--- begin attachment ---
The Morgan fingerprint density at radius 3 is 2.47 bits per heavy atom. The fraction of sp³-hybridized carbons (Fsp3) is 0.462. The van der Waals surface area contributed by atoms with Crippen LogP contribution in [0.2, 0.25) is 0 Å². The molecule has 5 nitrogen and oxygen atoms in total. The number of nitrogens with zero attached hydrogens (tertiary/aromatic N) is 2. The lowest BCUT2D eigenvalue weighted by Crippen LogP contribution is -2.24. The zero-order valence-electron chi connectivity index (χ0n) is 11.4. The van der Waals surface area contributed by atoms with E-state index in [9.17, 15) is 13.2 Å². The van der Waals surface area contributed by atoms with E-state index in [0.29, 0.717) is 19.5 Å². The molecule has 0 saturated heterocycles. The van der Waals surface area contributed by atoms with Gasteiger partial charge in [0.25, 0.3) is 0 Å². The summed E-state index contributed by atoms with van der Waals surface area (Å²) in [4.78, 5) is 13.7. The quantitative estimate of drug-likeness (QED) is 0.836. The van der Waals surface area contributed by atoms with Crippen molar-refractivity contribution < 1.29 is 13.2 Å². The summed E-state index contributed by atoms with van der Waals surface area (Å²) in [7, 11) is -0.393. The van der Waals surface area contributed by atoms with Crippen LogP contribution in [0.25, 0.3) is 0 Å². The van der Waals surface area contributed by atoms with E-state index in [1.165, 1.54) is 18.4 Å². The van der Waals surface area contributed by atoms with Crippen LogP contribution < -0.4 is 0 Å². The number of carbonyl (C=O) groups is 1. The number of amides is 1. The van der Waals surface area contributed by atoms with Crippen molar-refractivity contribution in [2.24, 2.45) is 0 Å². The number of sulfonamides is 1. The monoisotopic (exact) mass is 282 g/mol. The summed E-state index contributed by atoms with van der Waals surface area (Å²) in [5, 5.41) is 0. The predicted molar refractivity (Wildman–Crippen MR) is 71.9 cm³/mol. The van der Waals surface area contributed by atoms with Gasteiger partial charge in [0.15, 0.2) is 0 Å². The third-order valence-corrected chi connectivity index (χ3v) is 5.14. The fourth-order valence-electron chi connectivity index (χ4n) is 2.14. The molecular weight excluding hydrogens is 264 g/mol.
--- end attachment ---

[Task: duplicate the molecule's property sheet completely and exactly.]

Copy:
The Morgan fingerprint density at radius 3 is 2.47 bits per heavy atom. The fraction of sp³-hybridized carbons (Fsp3) is 0.462. The van der Waals surface area contributed by atoms with Crippen LogP contribution in [0.2, 0.25) is 0 Å². The molecule has 5 nitrogen and oxygen atoms in total. The number of nitrogens with zero attached hydrogens (tertiary/aromatic N) is 2. The lowest BCUT2D eigenvalue weighted by Crippen LogP contribution is -2.24. The zero-order valence-electron chi connectivity index (χ0n) is 11.4. The van der Waals surface area contributed by atoms with E-state index in [9.17, 15) is 13.2 Å². The van der Waals surface area contributed by atoms with E-state index in [0.29, 0.717) is 19.5 Å². The molecule has 0 saturated heterocycles. The van der Waals surface area contributed by atoms with Gasteiger partial charge in [0.25, 0.3) is 0 Å². The summed E-state index contributed by atoms with van der Waals surface area (Å²) in [4.78, 5) is 13.7. The quantitative estimate of drug-likeness (QED) is 0.836. The van der Waals surface area contributed by atoms with Crippen molar-refractivity contribution < 1.29 is 13.2 Å². The summed E-state index contributed by atoms with van der Waals surface area (Å²) in [7, 11) is -0.393. The van der Waals surface area contributed by atoms with Crippen LogP contribution in [0.25, 0.3) is 0 Å². The van der Waals surface area contributed by atoms with E-state index in [1.165, 1.54) is 18.4 Å². The van der Waals surface area contributed by atoms with Crippen LogP contribution < -0.4 is 0 Å². The number of carbonyl (C=O) groups is 1. The number of amides is 1. The van der Waals surface area contributed by atoms with Crippen molar-refractivity contribution in [2.24, 2.45) is 0 Å². The number of sulfonamides is 1. The monoisotopic (exact) mass is 282 g/mol. The summed E-state index contributed by atoms with van der Waals surface area (Å²) in [5, 5.41) is 0. The predicted molar refractivity (Wildman–Crippen MR) is 71.9 cm³/mol. The van der Waals surface area contributed by atoms with Gasteiger partial charge in [0.15, 0.2) is 0 Å². The third-order valence-corrected chi connectivity index (χ3v) is 5.14. The fourth-order valence-electron chi connectivity index (χ4n) is 2.14. The molecular weight excluding hydrogens is 264 g/mol.